Aaron Klein of the Brookings Institution said:

Why is the solution buying Apple, Microsoft and Comcast debt? Or eBay or Google? Is the problem in America that the holders of Apple stock need more help? Is the problem that investors in Google debt are likely to suffer catastrophic and unexpected losses from the COVID shutdown?

But the Fed’s interventions into financial markets have many defenders, above all those who have benefited most. According to Goldman Sachs, market capital would have gone “awry” had not the Fed stepped and acted to stabilise the markets for corporate debt. In other words, the Fed’s actions were necessary to enable continuation of the speculation and looting that played a major part in creating the conditions for the market crash of 2008 and the massive injections of money that enabled these criminal practices to continue thereafter. These actions set up the financial markets for potentially an even bigger disaster when the pandemic struck than in 2008. As Wall Street, via the interventions of the Fed, continues to suck up money at an accelerating rate, the condition of the underlying Pindo and global economy is worsening. In its annual report issued on Monday, the Bank for International Settlements said:

The past year has felt like an eternity. It is probably too early to tell, but future economic historians might consider the Covid-19 pandemic a defining moment of the 21st century. … Many economies shrank by an annualised 25–40% in a single quarter, and some saw unemployment rates soar into the teens within a couple of months… Just like a virus, the crisis has been evolving. In some respects, the success of central banks in calming markets and shoring up confidence has even helped spark some market exuberance: at the time of writing, equity prices and corporate spreads in particular seem to have decoupled from the weaker real economy. Even so, underlying financial fragilities remain: this feels more like a truce than a peace settlement. And more fundamentally, what first appeared to be a liquidity problem, more amenable to central bank remedies, is morphing into a threat to solvency. A wave of downgrades has started, alongside concerns that losses might cause widespread defaults… The condition of the business sector has deteriorated significantly over the past decade. Corporate indebtedness has tended to increase in many countries, even as unusually low interest rates have helped keep debt service costs in check. Granted, some firms have built up large cash holdings, in part as they have shied away from physical investments. But even so, the cash holdings of many firms, even large ones, are small relative to the scale of the sudden stop they face. Except in China, half of the companies held cash and equivalents of less than two months of 2019 revenues.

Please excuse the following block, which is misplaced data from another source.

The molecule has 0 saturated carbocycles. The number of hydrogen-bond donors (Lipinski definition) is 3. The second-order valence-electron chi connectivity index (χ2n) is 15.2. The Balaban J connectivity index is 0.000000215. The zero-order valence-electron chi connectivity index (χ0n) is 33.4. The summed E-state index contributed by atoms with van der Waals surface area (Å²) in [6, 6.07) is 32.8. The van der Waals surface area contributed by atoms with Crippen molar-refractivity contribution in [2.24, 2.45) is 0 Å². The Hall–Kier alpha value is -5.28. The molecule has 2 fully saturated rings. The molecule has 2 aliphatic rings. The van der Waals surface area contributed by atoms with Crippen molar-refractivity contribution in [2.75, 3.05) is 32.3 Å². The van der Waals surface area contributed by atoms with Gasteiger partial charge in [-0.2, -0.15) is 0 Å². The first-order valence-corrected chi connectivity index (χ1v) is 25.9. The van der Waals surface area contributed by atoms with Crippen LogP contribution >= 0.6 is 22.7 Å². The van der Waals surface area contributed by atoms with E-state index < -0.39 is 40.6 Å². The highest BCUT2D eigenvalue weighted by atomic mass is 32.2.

In a comment published yesterday, SMH business columnist Stephen Bartholomeusz pointed to the parlous state of much of the Pindo economy, writing:

The proportion of zombie companies in Pindostan, listed companies that only survive because ultra-low interest rates and continuing access to very cheap debt allows them to cover their interest costs,is now estimated at close to 20%.

This means that the economic crisis triggered by the pandemic, but whose underlying cause lies in the internal rot and decay of the capitalist economy, has only begun to unfold, threatening to bring devastating social consequences. But whatever the course of events, one thing has already been clearly established. The Fed, together with other arms of the state, will work to place the burden of this crisis onto the working class, while pulling out all stops to protect the profiteering and looting of the Wall Street financial oligarchy it represents.